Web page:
We Boomers had great imaginations. How great? Well, in the mid-to-late 70’s, we would get extremely excited over little red LED’s flashing on a tiny screen. These LED’s, as they lit and darkened to the motions of our thumbs on buttons, would cause cheering, cursing, and occasionally even the tossing of the game that provided all of this “action” (hopefully against a shock-absorbing surface).

Electronic games began with Mattel’s Auto Race in 1974. It was the first handheld game to contain no gears, relays, or any other moving parts. Everything ran with diodes, transistors, integrated circuits, and of course a tiny screen with “cars” represented by tiny red LED’s. And believe you me, any kid whose parents shelled out the big bucks for it was popular, at least while he had fresh batteries.

Football seemed to be a natural fit for handhelds, and accounted for many of their incarnations. The pictured game was Mattel Electronics Football, circa 1977.

But memory tests soon got red hot a little later in the decade. In 1978, Merlin and Simon appeared, both challenging you to repeat patterns of lights by punching the appropriate buttons. And as some of us enter the twilight years, take it from me: you NEED to have your memory challenged on a daily basis! Use it or lose it.

The games quickly got more sophisticated. By 1980, you could get bowling, hockey, baseball, chess (THAT was cool!), and Missile Attack. I was always vaguely disturbed by playing Missile Attack, as the cities full of innocent people that you were striving so hard to protect were ultimately doomed, it was just a matter of when.

In the early 80’s, LCD screens began to appear, and realism took a quantum leap. After all, those tiny LED’s required a lot of help from your imagination to become basketball players, bowling balls, or nuclear ICBM’s.

In 2000, Mattel re-released their original 1977 football game. It was a hit, in large part from younger Boomers trying to recapture the excitement of seeing those little LED’s light up and being transformed them into hulking football players.

Chemistry Sets

60’s Skilcraft chemistry set

Man, the things our parents let us play with in the 60’s and 70’s. I haven’t looked at modern-day chemistry sets, but in a land where you can’t get authentic Kinder Eggs because of the fear that you may be stupid enough to give the hidden toys inside to a child of less than three years of age, I can’t imagine either of the two chemistry sets I once owned being offered for sale today.

More’s the pity, because a chemistry set, circa 1970, made you more mature. Read on for more details.

My first set was a Skilcraft my parents bought me in 1970. I was ten years old. The manual that came with it was divided into two sections: lightweight magic you could perform with chemicals, and more serious experiments that would teach you about chemistry.

Kay chemistry set, possibly 50’s vintage

The magic tricks consisted of stuff like preparing two test tubes of clear liquids (one contained phenolphthalein solution, I can’t recall the other needed chemical) which you could mix together to magically form “grape juice.”

You can see where this is heading. Today’s poor, stupid, coddled youngsters, upon being told that they could make chemical “grape juice,” would obviously gorge themselves on it, necessitating an emergency room visit, as well as lots of legal action.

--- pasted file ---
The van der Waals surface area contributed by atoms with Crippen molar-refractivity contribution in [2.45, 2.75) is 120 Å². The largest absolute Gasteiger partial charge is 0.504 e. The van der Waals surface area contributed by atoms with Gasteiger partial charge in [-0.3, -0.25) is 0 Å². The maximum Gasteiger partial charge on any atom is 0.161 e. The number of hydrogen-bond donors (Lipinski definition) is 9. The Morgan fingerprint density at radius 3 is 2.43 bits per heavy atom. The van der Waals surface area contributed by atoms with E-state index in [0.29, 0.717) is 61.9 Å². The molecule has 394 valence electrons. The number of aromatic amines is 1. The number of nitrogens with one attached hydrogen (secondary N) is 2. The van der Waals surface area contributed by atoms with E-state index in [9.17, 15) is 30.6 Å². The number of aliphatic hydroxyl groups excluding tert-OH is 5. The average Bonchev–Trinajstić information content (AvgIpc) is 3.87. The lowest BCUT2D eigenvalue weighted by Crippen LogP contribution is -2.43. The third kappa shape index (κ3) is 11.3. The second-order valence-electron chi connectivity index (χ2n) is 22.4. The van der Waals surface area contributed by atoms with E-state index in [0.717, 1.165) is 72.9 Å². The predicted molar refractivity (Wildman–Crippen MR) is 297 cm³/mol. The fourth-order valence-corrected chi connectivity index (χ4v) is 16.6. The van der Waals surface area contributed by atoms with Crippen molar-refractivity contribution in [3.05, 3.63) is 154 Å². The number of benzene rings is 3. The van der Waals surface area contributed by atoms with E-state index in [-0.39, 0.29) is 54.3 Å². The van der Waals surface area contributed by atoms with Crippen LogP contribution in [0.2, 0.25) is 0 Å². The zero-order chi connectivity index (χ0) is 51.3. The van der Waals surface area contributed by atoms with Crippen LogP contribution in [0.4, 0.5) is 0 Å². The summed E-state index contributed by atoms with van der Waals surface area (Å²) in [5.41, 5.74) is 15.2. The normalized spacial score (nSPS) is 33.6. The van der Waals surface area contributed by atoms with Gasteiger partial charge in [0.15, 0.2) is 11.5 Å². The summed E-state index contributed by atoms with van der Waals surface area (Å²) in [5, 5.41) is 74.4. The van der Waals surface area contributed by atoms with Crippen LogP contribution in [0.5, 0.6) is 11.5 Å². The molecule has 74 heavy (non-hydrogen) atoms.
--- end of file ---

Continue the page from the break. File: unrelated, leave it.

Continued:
At least that’s what our modern society would have you believe.

The more serious section of the Skilcraft manual taught you how acids and bases would interact, how you could use red and blue litmus paper to detect them, how you could mix two liquid chemicals to immediately form a solid precipitate, and how it happened at the molecular level, stuff like that.

As much as I ate that stuff up, I’m surprised that I never pursued a career in the field. In fact, I never even took chemistry in high school, despite the urgings of the teacher to do so. Don’t ask me why.

But I seriously loved messing with my chemistry set when I was ten. Eventually, it fell into disrepair and vanished. But when I was TWELVE, I got the most equipped Skilcraft set that they made!

I was in heaven. This incredible set even came with a balance beam, so you could compare the weights of chemicals! Cool stuff indeed.

Just think for a moment about what kids were given: Chemistry sets came with an alcohol lamp, which you filled with the flammable liquid, lit with a match, and used to provide intense heat for experimentation purposes. They also came with glass test tubes, which could shatter upon impact, or even from heating them too fast. They came with lots of chemicals, most of which were relatively harmless, but a few of which (e.g. cobalt chloride) had long, finely worded warnings printed on the back of the bottle warning of dire consequences in the unfortunate event you poured them into your eyes, or ingested them. And carelessly mixing benign ingredients without guidance could create harmful reactions, as well.

Ergo, a ten-year-old with a chemistry set instantly became a mature young man who knew how to safely handle fire (the enclosed manual stepped you through it), potentially dangerous chemicals, breakable glassware, and also knew enough not to venture too far in experimentation.

It’s a pity today’s ten-year-olds aren’t given the opportunity to do the same

Bang Caps

Bang caps